Course info
Oct 14, 2019
1h 45m

Being able to read and write data to a relational database is an absolute, must-have skill when working with Java applications. In this course, Java Core Libraries: JDBC, you will gain the ability to access and modify data in relational databases using the JDBC API. First, you will learn how to connect the JDBC API to a database. Next, you will discover how to read and update data in a database using the JDBC API. Finally, you will explore advanced techniques for working with large chunks of data, calling stored procedures, using instance pooling, transactions, and the JDBC RowSet. When you’re finished with this course, you will have the skills and knowledge needed to utilize the JDBC API in your work with complete confidence.

About the author
About the author

Richard has more than 24 years of experience as a software developer and architect. He has written five books on enterprise Java including EJB, JMS, web services, and software architecture.

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Section Introduction Transcripts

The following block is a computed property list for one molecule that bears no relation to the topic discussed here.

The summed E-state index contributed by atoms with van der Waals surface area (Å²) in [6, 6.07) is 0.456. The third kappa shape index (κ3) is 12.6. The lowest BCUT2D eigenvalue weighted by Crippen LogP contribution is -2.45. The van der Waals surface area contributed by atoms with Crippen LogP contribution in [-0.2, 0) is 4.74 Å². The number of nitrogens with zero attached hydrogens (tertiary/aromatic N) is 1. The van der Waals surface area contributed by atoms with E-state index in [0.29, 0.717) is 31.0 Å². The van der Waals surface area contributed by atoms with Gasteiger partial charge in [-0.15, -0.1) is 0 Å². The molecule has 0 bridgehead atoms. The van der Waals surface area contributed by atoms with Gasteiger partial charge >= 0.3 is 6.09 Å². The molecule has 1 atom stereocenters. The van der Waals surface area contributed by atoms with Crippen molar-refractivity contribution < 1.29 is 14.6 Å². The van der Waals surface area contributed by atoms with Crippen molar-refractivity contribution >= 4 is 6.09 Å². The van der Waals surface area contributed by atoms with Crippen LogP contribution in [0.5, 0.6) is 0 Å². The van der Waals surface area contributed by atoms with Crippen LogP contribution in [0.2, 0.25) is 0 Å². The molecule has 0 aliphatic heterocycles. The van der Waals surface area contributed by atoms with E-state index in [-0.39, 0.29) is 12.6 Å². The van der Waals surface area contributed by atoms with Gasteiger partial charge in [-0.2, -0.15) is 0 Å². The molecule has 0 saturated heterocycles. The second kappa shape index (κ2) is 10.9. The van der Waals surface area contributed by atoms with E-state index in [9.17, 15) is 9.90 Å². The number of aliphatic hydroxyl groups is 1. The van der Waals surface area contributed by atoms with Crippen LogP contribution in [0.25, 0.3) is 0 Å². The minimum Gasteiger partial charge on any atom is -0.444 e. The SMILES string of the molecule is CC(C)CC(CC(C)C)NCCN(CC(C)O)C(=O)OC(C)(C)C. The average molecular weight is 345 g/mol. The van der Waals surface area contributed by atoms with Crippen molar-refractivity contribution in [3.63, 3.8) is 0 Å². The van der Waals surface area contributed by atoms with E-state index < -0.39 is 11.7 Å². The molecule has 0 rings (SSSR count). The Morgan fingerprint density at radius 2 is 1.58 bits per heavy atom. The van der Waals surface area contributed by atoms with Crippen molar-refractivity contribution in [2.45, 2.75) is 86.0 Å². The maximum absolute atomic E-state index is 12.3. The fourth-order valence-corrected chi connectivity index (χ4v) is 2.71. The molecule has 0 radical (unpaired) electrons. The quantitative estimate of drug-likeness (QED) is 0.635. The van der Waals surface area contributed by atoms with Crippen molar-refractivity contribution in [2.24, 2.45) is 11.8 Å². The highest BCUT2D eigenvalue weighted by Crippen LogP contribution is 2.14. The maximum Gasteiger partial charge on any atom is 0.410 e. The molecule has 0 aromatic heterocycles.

Section Introduction Transcripts

Course Overview
2020欧洲杯手机投注Hi. My name is Richard Monson-Haefel, and welcome to my course, Java Core Libraries: JDBC. I'm a software architect and engineer at Tomitribe and have been working with Java and JDBC for over 22 years. JDBC is the most mature and heavily utilized of all the Java enterprise APIs. If you do development in Enterprise, Mobile, Cloud, or microservices, you're probably going to be using JDBC. Some of the major topics that we will cover include JDBC history and context, setting up your development environment, configuring and connecting JDBC drivers, query, update, and delete using JDBC, Advanced features like instance pooling and transactions, and finally, JDBC RowSets. By the end of this course, you'll know how to use JDBC to connect, read, and write data to a relational database, how to use advanced features like instance pooling and transactions and RowSets. With these skills, you'll be ready to work with JDBC in production systems. Before beginning this course, you should already be familiar with the Java programming language and SQL, the standard query language for relational databases. From here, you should feel comfortable diving into other courses, including courses on Java EE, Spring, Java Cloud Computing, and Java Microservices. I hope you'll join me on this journey to learn JDBC with the Java Core Libraries: JDBC course, at Pluralsight.